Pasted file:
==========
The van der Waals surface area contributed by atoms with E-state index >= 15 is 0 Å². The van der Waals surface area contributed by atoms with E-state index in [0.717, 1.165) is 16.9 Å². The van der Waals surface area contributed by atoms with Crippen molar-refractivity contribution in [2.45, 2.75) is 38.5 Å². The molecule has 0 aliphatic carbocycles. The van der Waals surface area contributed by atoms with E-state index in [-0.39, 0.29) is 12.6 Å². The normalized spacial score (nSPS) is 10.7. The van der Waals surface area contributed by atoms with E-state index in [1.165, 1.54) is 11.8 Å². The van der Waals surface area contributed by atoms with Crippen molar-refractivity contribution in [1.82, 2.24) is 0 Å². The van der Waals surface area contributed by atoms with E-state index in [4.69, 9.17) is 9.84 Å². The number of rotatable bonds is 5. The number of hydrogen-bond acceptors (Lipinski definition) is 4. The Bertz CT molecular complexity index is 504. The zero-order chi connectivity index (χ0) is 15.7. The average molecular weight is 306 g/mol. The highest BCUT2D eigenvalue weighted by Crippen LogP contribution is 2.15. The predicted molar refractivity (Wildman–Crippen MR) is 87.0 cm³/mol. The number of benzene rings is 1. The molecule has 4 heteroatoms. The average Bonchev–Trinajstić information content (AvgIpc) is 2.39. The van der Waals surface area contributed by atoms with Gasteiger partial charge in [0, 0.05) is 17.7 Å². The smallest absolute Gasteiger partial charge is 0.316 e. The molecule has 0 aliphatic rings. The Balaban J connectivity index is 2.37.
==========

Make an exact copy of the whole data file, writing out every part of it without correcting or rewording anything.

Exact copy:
The van der Waals surface area contributed by atoms with E-state index >= 15 is 0 Å². The van der Waals surface area contributed by atoms with E-state index in [0.717, 1.165) is 16.9 Å². The van der Waals surface area contributed by atoms with Crippen molar-refractivity contribution in [2.45, 2.75) is 38.5 Å². The molecule has 0 aliphatic carbocycles. The van der Waals surface area contributed by atoms with E-state index in [-0.39, 0.29) is 12.6 Å². The normalized spacial score (nSPS) is 10.7. The van der Waals surface area contributed by atoms with E-state index in [1.165, 1.54) is 11.8 Å². The van der Waals surface area contributed by atoms with Crippen molar-refractivity contribution in [1.82, 2.24) is 0 Å². The van der Waals surface area contributed by atoms with E-state index in [4.69, 9.17) is 9.84 Å². The number of rotatable bonds is 5. The number of hydrogen-bond acceptors (Lipinski definition) is 4. The Bertz CT molecular complexity index is 504. The zero-order chi connectivity index (χ0) is 15.7. The average molecular weight is 306 g/mol. The highest BCUT2D eigenvalue weighted by Crippen LogP contribution is 2.15. The predicted molar refractivity (Wildman–Crippen MR) is 87.0 cm³/mol. The number of benzene rings is 1. The molecule has 4 heteroatoms. The average Bonchev–Trinajstić information content (AvgIpc) is 2.39. The van der Waals surface area contributed by atoms with Gasteiger partial charge in [0, 0.05) is 17.7 Å². The smallest absolute Gasteiger partial charge is 0.316 e. The molecule has 0 aliphatic rings. The Balaban J connectivity index is 2.37.